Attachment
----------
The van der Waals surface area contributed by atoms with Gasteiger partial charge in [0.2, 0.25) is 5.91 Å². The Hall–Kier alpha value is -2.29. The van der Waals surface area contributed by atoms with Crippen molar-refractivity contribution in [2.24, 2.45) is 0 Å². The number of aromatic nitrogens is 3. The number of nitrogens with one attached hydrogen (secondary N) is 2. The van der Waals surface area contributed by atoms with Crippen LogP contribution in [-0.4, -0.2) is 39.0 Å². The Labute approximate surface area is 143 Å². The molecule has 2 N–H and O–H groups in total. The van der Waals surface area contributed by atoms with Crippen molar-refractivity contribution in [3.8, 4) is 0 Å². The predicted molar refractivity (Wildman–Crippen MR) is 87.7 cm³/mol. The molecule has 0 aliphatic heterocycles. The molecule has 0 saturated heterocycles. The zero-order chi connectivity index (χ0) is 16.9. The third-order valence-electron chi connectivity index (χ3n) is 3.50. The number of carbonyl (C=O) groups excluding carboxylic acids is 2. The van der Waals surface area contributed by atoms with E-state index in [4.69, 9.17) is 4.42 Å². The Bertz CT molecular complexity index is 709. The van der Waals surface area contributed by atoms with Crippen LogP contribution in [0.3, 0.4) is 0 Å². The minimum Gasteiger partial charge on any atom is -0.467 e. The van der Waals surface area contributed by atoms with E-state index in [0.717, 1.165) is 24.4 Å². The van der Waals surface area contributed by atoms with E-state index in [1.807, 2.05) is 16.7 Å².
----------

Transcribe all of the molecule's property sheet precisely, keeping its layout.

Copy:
The van der Waals surface area contributed by atoms with Gasteiger partial charge in [0.2, 0.25) is 5.91 Å². The Hall–Kier alpha value is -2.29. The van der Waals surface area contributed by atoms with Crippen molar-refractivity contribution in [2.24, 2.45) is 0 Å². The number of aromatic nitrogens is 3. The number of nitrogens with one attached hydrogen (secondary N) is 2. The van der Waals surface area contributed by atoms with Crippen LogP contribution in [-0.4, -0.2) is 39.0 Å². The Labute approximate surface area is 143 Å². The molecule has 2 N–H and O–H groups in total. The van der Waals surface area contributed by atoms with Crippen molar-refractivity contribution in [3.8, 4) is 0 Å². The predicted molar refractivity (Wildman–Crippen MR) is 87.7 cm³/mol. The molecule has 0 aliphatic heterocycles. The molecule has 0 saturated heterocycles. The zero-order chi connectivity index (χ0) is 16.9. The third-order valence-electron chi connectivity index (χ3n) is 3.50. The number of carbonyl (C=O) groups excluding carboxylic acids is 2. The van der Waals surface area contributed by atoms with E-state index in [4.69, 9.17) is 4.42 Å². The Bertz CT molecular complexity index is 709. The van der Waals surface area contributed by atoms with Crippen LogP contribution in [0.3, 0.4) is 0 Å². The minimum Gasteiger partial charge on any atom is -0.467 e. The van der Waals surface area contributed by atoms with E-state index in [0.717, 1.165) is 24.4 Å². The van der Waals surface area contributed by atoms with E-state index in [1.807, 2.05) is 16.7 Å².